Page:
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Remembering Norman Borlaug's Legacy

March 27, 2014
By: Boyce Thompson, AgWeb.com Editorial Director google + 
ambassador quinn borlaug symposium
World Food Prize Ambassador Ken Quinn introduces the second panel moderator for the Borlaug Symposium.  

Norman Borlaug may be best known to the world for developing a variety of wheat that could produce large amounts of grain, even as it resisted diseases and reduced lodging.

But judging by comments at this week’s Borlaug Symposium at USDA, the father of the Green Revolution possessed personal qualities and beliefs that continue to inspire people who knew and worked with him.

"He really believed in getting his boots dirty," said Julie Howard, who directs the USAID’s Feed the Future program that focuses in part on infrastructure development. She traveled with Borlaug on a mission to Mozambique. Five times the caravan got stuck in the mud.

"He wasn’t just focused on the technology. He also made a point of asking, ‘Which shop is going to sell this? Where is this shop going to get the fertilizer? How is this farmer going to pay?’"

The scientist would work alongside farmers and students in the fields, sharing his knowledge as well as the labor. Borlaug developed the high-yielding wheat variety during 20 years of field research in Mexico then took the technology to India and Pakistan.

Borlaug knew that success in agriculture required a systems approach, said Robb Fraley, chief technology officer at Monsanto. Borlaug helped Mexico become a net exporter of wheat in 1963 and nearly doubled yields in Pakistan and India.

"One of the reasons Dr. Borlaug was so successful with the transformation of agriculture in India and Pakistan was—he had the science and he had the tools for breading—but what he brought to those countries was literally a system of how to grow the crop—the nutrients, the planting, the fertilizers."

Borlaug’s persistence was one of the many personal qualities that impressed Margaret Zeigler, who runs the Global Harvest Initiative. The organization focuses on the uphill battle of creating foreign political environments conducive to technological investment by companies, government and farmers. One goal is to bring modern farming methods to developing countries.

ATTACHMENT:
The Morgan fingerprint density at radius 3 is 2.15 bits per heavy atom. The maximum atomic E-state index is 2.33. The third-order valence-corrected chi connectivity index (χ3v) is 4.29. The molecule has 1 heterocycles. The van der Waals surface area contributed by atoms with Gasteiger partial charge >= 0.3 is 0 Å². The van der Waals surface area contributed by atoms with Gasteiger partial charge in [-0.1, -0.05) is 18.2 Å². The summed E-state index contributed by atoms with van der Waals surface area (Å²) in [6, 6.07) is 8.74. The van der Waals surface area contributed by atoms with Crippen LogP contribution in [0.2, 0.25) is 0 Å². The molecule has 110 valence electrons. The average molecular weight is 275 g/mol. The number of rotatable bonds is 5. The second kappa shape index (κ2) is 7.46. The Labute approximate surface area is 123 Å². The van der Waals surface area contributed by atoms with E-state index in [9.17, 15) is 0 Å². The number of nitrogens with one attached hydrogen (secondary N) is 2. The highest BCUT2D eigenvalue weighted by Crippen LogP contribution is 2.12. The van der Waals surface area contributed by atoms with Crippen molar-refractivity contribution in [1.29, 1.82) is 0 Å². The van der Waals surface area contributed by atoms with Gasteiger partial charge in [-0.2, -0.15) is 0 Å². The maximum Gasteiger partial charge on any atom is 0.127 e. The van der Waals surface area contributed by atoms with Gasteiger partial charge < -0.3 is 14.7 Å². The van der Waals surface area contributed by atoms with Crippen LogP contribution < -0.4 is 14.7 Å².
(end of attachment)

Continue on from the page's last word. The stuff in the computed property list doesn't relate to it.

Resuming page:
Zeigler noted that in many resource-poor countries, farmers still work with plows drawn by livestock. One of the Initiative’s member companies, John Deere, is making smaller, roughly 35-horsepower tractors that are leased to cooperatives and used by smallholder farmers.

Although much of Borlaug’s work was conducted before the commercialization of GMO (genetically modified organism) seed technology, Fraley remembers talking with Borlaug in 1990 about how to transfer the technology to smallholder farmers in developing countries. "We together formed an organization called ISSA that’s still in existence today and still talking about technology transfer."

It was from Borlaug that Fraley inherited his passion for helping poor farmers in developing countries. "A big part of Norm’s philosophy," Fraley said, "is that if you improve the farmer’s livelihood, you not only produce more food, but since most of the rural poor are farmers you directly address poverty. So it’s a double win."

Students interested in careers in agriculture heavily attended the symposium. Fraley issued a challenge to them, saying that it would be largely up to today’s youth to meet the challenge of feeding an additional 2 billion people by 2050.

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